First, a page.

Jack tells his tale of adventure on the high seas. Recounts the gun battle, the bikini girl, the boarding party, tearing up the speedboat with chainsaws. “It was crazy,” Jacks says. “Then the bales started coming aboard.”


    “Yeah, big fat bales of weed.”

    “How big were these bales?” Max asks.

    “Five pounds each, at least,” Jack swigs his beer and laughs. “Fat packages of white powder too.

    DEA guys said it was cocaine.”

    “Bales of weed and cocaine,” Max is amazed.

    “Did you know they smuggle coke pure and cut it after they get it over here.” “Pure cocaine,” Max says in disbelief.

    “DEA guy said it’s a waste to smuggle the cut. So, yeah,” Jack continues, “We were taking these big bales onto the ship and one of the guys stumbled and dropped a big plastic package, must’ve been ten pounds of weed compressed in there —”

    “Ten pounds,” Max says with a big smile.

    “It busted open on the deck.”

    “Weed all over?”

    “Yeah, weed all over.”

    “Did you get your hands on it?” Max wants to know.

    A big grin spreads across Jack’s face and stays there beaming. He tries to stop, but he can’t make his smile go away.

    “What’s that goofy smirk?” Max says.

    Jack unhooks the metal clip on the top of his seabag. “Several pounds of stinky buds all over the deck,” Jack says.

    Max frowns. “Man, I called every dealer I know but there’s no weed in the Keys.” “So sad,” Jack says fumbling around in his seabag.

    “And it’s all your fault,” Max says.

    “Literally, it is my fault, dude,” Jack smiles. “You guys are choking off the supply lines.” “It’s terrible.” Jack’s smile still beaming.

    “Not even George in Key Largo can score and that guy knows every dealer in Miami.”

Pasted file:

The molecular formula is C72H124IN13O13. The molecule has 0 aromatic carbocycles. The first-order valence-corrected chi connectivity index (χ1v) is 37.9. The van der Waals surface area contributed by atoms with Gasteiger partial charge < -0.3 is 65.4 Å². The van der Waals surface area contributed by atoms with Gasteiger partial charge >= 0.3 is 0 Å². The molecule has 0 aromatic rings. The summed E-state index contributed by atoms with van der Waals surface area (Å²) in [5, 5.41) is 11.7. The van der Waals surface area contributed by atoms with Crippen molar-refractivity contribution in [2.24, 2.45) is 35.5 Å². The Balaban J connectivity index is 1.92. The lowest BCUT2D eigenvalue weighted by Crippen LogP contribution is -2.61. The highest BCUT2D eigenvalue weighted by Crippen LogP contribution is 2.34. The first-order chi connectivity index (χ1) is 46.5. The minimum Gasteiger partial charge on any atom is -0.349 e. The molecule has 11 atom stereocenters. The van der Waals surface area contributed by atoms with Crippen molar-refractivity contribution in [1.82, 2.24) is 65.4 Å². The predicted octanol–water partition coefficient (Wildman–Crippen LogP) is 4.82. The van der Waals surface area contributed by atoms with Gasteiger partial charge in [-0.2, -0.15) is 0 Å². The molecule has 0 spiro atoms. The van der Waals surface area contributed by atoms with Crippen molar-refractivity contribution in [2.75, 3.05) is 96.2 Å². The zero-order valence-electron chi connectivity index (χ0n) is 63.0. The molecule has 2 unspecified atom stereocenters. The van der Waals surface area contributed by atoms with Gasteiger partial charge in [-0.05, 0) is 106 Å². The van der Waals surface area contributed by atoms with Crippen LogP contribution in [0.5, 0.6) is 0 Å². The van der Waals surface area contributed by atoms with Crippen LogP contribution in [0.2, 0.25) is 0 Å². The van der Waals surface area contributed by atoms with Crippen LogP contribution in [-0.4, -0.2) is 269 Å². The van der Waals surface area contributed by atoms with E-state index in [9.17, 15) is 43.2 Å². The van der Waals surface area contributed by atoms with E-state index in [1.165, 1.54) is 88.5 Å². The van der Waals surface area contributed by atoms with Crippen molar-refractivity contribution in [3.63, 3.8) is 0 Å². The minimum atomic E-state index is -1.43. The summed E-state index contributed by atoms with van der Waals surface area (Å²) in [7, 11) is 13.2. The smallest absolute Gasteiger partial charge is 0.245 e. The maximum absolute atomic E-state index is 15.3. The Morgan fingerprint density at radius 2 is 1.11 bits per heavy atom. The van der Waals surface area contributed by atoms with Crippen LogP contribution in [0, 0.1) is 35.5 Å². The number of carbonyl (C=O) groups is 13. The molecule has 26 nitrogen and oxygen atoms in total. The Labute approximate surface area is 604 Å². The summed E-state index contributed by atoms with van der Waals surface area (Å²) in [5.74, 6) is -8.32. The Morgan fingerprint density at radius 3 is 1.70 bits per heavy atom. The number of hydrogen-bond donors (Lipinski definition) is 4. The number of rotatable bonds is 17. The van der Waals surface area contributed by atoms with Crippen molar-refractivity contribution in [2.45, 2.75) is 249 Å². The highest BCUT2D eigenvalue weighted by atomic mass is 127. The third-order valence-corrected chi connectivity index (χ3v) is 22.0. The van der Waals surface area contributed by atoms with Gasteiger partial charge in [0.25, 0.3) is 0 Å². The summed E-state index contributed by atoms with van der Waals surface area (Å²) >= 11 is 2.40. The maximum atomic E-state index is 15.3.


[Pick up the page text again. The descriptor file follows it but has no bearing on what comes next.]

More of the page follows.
Jack pulls several items from his bag. A stack of t-shirts and rolled up socks. A belt. A pair of tennis shoes. From one of the shoes, Jack pulls out a plastic bag with the big banana bud wrapped inside.

    Max freaks out. He leaps across the room and seizes the bag in his greedy hands. He holds the package up like an offering to the Gods. “Oh, the universe provides. It does provide. It does!” he says.

    Jack bursts out laughing. “It’s all yours, my friend. All yours,” he says. “Smoke it at your leisure.”

    Max grabs his bong and dumps the dirty water into the pimp bachelor kitchen sink. “This calls for fresh water and ice!” He grabs an ice tray from the freezer and cracks out the cubes, pops them down the bong’s throat. He uses the Tupperware bowl he had the iPhone in to ladle cold water from the kitchen tap to refill the bong. On the end table, Max pinches out a small serving of the precious bud. He holds his breath and examines it closely, like a prospector gazing into a pan of mud and seeing gold.

    “Wait,” he declares, leaping to his feet, snatches up the iPod and fiddles around with the controls. He chooses one of his favorite classic rock hits. Winking at Jack, who approves the song selection, Max carefully packs himself of one-hitter bowl. He sits back on the couch, clutching his bong and savoring the moment before the unexpected high.

    Jack stands up and heads for the door. “Second hand smoke, bro’, can’t have it. Don’t want to get popped on a UA!”

    “Do you want me to go outside?”

    “No need,” Jack says. “It’s cool.” The door swings shut as Jack walks onto the creaky deck. “Let’s go shoot some pool and knock back a few cold ones,” he says from outside.